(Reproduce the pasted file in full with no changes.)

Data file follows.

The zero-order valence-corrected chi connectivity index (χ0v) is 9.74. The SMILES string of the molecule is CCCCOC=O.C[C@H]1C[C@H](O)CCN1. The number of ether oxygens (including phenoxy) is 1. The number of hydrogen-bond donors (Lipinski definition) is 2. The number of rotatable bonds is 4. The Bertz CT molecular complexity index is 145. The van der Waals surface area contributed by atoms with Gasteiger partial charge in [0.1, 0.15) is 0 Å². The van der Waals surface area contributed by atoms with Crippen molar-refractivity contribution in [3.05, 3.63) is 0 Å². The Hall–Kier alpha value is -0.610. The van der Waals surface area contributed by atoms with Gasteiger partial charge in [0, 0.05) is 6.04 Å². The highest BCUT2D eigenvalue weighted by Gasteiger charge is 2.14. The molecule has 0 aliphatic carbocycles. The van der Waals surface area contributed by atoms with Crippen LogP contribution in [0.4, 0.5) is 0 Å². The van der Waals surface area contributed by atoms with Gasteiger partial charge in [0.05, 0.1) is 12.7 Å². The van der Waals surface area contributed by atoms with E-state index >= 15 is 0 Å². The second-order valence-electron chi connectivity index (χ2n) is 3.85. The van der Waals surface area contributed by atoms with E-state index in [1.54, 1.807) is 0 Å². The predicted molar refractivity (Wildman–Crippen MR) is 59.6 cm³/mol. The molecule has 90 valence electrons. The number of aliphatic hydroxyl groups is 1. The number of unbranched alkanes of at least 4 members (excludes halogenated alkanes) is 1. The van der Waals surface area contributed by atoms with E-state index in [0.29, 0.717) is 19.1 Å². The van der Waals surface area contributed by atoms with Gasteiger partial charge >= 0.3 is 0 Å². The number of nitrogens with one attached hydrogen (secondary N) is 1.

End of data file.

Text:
The zero-order valence-corrected chi connectivity index (χ0v) is 9.74. The SMILES string of the molecule is CCCCOC=O.C[C@H]1C[C@H](O)CCN1. The number of ether oxygens (including phenoxy) is 1. The number of hydrogen-bond donors (Lipinski definition) is 2. The number of rotatable bonds is 4. The Bertz CT molecular complexity index is 145. The van der Waals surface area contributed by atoms with Gasteiger partial charge in [0.1, 0.15) is 0 Å². The van der Waals surface area contributed by atoms with Crippen molar-refractivity contribution in [3.05, 3.63) is 0 Å². The Hall–Kier alpha value is -0.610. The van der Waals surface area contributed by atoms with Gasteiger partial charge in [0, 0.05) is 6.04 Å². The highest BCUT2D eigenvalue weighted by Gasteiger charge is 2.14. The molecule has 0 aliphatic carbocycles. The van der Waals surface area contributed by atoms with Crippen LogP contribution in [0.4, 0.5) is 0 Å². The van der Waals surface area contributed by atoms with Gasteiger partial charge in [0.05, 0.1) is 12.7 Å². The van der Waals surface area contributed by atoms with E-state index >= 15 is 0 Å². The second-order valence-electron chi connectivity index (χ2n) is 3.85. The van der Waals surface area contributed by atoms with E-state index in [1.54, 1.807) is 0 Å². The predicted molar refractivity (Wildman–Crippen MR) is 59.6 cm³/mol. The molecule has 90 valence electrons. The number of aliphatic hydroxyl groups is 1. The number of unbranched alkanes of at least 4 members (excludes halogenated alkanes) is 1. The van der Waals surface area contributed by atoms with E-state index in [0.29, 0.717) is 19.1 Å². The van der Waals surface area contributed by atoms with Gasteiger partial charge >= 0.3 is 0 Å². The number of nitrogens with one attached hydrogen (secondary N) is 1.